Europe

Coronavirus delay phase: What is the delay phase? What does it mean for you?

Coronavirus cases have rocketed in the UK over the last two months, with more than 400 detected as of March 11. The World Health Organisation (WHO) declared a pandemic yesterday, and the government is poised to follow by introducing new measures today.

What is the delay phase?

The government has come up with a four-stage action plan to combat COVID-19 infections in the UK.

The first stage of the plan was the “contain” phase, which saw the government isolate infections as they landed from affected countries.

However, the virus has now started to circulate within the UK, spreading between people who haven’t come from infected areas, and the government is prepared to move to the next “delay” phase.

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The delay phase seeks to prevent the virus from further planting itself within the country.

The government will introduce “social distancing” measures, including nationwide school closures and limits on public gatherings.

They may also ask more people to work from home.

Any decisions on incoming measures would protect “vulnerable individuals” and balanced against their societal impact.

Ultimately, officials hope to postpone the virus past the winter months, when there is increased strain on the NHS.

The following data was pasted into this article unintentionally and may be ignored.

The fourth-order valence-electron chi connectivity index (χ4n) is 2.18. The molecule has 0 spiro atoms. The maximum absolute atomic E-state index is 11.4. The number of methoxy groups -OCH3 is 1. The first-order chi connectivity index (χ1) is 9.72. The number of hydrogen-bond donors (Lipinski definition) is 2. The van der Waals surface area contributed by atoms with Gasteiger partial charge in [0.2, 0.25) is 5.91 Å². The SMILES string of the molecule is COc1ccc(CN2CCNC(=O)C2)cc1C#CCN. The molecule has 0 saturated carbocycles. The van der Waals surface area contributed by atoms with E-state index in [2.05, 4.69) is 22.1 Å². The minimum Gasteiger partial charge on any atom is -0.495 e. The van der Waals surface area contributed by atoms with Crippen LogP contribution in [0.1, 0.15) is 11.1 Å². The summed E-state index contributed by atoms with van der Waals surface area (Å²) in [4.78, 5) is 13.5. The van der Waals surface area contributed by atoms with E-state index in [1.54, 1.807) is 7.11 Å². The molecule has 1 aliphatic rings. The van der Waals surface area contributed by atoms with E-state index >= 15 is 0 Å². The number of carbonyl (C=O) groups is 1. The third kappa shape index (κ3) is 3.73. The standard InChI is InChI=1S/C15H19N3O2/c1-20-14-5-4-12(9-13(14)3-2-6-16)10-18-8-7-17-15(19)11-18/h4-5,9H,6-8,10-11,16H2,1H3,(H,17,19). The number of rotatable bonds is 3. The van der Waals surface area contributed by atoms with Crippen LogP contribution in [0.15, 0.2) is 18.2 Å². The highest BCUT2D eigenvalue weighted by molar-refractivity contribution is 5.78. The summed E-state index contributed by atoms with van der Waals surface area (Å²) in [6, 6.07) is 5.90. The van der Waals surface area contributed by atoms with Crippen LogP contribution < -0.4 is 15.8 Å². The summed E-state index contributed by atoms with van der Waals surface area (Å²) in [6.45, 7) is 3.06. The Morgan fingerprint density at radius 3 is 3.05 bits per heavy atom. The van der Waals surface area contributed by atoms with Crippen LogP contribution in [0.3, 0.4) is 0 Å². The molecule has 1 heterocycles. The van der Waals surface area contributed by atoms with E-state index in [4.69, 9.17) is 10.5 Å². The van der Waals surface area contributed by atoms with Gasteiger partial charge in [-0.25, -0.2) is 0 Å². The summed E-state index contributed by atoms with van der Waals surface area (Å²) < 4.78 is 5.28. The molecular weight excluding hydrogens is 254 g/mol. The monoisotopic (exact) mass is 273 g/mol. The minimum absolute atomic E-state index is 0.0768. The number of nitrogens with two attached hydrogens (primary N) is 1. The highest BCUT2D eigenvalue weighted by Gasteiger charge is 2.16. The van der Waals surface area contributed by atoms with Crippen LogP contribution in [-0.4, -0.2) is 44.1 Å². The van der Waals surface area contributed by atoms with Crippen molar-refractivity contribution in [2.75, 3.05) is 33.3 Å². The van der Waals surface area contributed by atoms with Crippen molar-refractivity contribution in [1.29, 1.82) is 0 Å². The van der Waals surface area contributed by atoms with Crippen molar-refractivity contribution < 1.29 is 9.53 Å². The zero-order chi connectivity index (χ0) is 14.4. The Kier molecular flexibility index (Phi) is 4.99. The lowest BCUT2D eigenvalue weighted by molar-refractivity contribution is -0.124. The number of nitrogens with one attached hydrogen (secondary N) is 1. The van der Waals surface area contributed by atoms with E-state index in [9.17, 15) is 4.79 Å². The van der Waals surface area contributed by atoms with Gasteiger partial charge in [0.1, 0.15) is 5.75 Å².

The government explained via their planning document: “The benefits are that if the peak of the outbreak can be delayed until the warmer months, we can reduce significantly the risk of overlapping with seasonal flu and other challenges, societal or medical, that the colder months bring.

“The delay phase also buys time for the testing of drugs and initial development of vaccines and/or improved therapies or tests to help reduce the impact of the disease.”

During the delay phase the advice and measures introduced in the contain phase will remain in effect, including the “catch it, bin it, kill it” rule and handwashing advice.

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Once the delay phase has concluded, the government moves into the “research” and “mitigate” stages.

The government has received criticism for its approach to tackling the virus, with some people warning they haven’t taken the necessary actions.

Professor John Aston, former regional director of Public Health England, blasted the government’s “complacent” attitude.

He said officials had “wasted” months not following in the steps of Italy and China, which have both introduced strict measures to curb infections.

Professor Aston told BBC Newsnight: “I’m tearing my hair out really, with this.”

“I’m very frustrated here. I’m with Richard Horton, the editor of the Lancet, and with Tedros [Adhanom], the director-general of the World Health Organisation — I think it was a kick up the bottom particularly for this country.

“We’ve got a complacent attitude, it feels wooden and academic, and we’ve wasted a month when we should have been engaging with the public.

“If this now spreads the way it looks likely to spread, there will not be enough hospital beds and people will have to be nursed at home.

“We should have gotten a grip on this a month ago.”

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